Microsoft spyThis Article will explain how they spy on you and how you can stop Microsoft from getting your IP Address without your permission.

How Microsoft Can Spy On You?
The answer is simple, via their NCSI ( Network Connectivity Status Indicator ).

Why should we care of it?
Well… each time we start our Windows Computer an Internet connection test is run automatically to test the Internet availability.

So each time we start it, our PC makes a connectivity request to a text file into the NCSI Server of Microsoft ( 131.107.255.255 & dns.msftncsi.com ).

The Text file should be located here:
http://www.msftncsi.com/ncsi.txt

Where’s the fun part?
Microsoft admitted that they DO NOT NOTIFY the user Before attempting to collect informations, infact it is automatically done if you have the Internet!.

Read the complete article here.

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See you at dev.Objective() in mid-May (I’ll be speaking) – Charles Arehart

Charlie ArehartJust wanted to share word (sorry it took so long) that I’d been selected as a speaker at the upcoming dev.Objective() conference, in Minneapolis in Mid-May. Hope to see lots of my fellow CFers there, and of course new folks who were not CFers.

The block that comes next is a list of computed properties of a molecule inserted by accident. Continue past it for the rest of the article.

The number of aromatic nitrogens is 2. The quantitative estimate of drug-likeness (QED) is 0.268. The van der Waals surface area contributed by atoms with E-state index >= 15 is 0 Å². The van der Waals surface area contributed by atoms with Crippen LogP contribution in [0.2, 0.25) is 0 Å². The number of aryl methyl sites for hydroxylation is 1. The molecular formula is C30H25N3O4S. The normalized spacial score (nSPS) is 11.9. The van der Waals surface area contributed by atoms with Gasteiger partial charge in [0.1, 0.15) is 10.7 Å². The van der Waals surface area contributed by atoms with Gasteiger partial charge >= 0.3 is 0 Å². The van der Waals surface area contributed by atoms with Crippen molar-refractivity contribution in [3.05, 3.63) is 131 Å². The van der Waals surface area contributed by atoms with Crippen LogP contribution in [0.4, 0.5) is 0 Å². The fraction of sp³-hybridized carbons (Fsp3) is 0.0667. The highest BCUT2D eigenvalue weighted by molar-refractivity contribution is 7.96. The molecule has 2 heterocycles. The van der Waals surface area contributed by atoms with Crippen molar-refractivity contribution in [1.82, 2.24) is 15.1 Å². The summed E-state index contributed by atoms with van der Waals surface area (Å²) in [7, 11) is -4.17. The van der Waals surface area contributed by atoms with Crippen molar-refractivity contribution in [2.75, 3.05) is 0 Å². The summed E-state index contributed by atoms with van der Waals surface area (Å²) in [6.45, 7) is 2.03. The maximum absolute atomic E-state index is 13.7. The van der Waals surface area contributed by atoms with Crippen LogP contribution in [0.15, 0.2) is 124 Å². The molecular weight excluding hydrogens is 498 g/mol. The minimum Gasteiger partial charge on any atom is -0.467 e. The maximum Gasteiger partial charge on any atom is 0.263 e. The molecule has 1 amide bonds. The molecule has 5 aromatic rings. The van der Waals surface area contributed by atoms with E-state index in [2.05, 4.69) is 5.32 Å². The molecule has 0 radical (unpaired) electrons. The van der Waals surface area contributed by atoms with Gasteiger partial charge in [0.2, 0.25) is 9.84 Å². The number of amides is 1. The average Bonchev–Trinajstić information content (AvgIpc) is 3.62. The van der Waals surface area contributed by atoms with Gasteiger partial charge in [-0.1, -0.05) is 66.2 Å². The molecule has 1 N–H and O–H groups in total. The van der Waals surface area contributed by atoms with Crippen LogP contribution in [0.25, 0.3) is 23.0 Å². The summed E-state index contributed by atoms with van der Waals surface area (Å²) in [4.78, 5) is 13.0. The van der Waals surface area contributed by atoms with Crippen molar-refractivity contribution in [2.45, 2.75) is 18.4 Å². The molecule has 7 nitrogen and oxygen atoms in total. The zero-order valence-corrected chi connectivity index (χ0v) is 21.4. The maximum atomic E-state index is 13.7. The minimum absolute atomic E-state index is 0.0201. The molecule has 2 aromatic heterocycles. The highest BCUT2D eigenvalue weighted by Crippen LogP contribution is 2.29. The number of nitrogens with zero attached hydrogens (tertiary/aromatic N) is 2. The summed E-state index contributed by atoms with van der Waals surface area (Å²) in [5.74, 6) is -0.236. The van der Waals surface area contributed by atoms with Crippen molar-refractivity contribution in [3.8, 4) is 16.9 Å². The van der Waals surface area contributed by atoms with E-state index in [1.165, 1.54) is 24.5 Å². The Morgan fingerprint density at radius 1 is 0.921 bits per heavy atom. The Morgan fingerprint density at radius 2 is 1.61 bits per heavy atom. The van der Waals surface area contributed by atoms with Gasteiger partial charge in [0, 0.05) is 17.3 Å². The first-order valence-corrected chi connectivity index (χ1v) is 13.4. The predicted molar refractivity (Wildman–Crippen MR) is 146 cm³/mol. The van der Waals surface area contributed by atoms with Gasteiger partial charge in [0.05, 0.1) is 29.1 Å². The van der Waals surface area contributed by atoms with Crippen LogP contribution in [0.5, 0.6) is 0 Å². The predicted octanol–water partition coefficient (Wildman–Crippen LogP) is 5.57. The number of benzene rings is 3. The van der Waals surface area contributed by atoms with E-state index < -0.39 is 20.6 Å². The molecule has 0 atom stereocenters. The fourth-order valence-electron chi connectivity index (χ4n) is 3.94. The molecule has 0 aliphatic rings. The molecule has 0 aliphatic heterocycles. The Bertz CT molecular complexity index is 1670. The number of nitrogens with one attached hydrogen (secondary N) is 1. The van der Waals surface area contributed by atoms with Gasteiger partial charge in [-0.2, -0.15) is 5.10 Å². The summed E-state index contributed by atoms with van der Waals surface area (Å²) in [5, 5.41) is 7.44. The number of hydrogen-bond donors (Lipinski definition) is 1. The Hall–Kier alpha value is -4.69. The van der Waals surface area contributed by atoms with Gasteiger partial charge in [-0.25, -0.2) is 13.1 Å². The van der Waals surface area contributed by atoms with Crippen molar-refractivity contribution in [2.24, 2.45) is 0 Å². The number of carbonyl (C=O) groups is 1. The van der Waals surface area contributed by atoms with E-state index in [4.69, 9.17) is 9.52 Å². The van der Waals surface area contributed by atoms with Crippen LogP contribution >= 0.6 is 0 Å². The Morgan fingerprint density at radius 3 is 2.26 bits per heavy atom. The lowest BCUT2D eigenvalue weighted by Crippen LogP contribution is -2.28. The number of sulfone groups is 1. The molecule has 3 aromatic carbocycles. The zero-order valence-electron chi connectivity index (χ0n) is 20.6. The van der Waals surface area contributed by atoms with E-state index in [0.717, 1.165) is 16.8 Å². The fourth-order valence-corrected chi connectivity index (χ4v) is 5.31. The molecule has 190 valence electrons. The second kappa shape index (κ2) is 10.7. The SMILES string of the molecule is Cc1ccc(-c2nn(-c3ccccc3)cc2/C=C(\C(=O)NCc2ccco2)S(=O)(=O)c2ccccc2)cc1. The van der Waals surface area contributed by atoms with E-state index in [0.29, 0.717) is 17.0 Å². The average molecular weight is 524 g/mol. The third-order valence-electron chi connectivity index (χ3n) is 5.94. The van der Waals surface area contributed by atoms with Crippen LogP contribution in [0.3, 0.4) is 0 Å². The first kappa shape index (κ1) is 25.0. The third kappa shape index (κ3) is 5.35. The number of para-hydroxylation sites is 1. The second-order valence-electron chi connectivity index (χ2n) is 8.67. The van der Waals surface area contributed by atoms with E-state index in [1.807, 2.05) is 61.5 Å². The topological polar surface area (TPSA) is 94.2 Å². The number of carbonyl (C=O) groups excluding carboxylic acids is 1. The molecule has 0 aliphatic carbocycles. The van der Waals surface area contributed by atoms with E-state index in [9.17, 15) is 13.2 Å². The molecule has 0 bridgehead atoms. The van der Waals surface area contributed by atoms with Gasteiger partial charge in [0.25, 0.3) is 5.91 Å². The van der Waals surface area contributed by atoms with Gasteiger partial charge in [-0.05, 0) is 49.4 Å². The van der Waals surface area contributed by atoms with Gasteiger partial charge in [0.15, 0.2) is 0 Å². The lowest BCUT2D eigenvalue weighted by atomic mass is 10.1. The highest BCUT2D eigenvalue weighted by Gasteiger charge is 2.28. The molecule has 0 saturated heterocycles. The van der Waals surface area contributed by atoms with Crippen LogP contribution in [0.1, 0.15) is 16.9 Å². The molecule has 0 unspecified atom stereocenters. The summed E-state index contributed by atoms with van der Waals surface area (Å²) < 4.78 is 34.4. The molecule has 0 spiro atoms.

While the conference name has changed (from cf.Objective()), there are still plenty of CF-oriented topics, and of course as nearly everyone would point out, it’s good for everyone to expand their reach and focus.

To that end, I’ll be doing a topic a bit different than my normal focus of CF server troubleshooting. Instead, recognizing that there will be folks there who either use other servers, or develop web apps or mobile apps, I’ll do a bit of a “soft” topic on how to troubleshoot performance problems more generically, in:

  • Hey, my web app’s slow. Where’s the problem?
  • Check out Dan Wilson’s complementary talk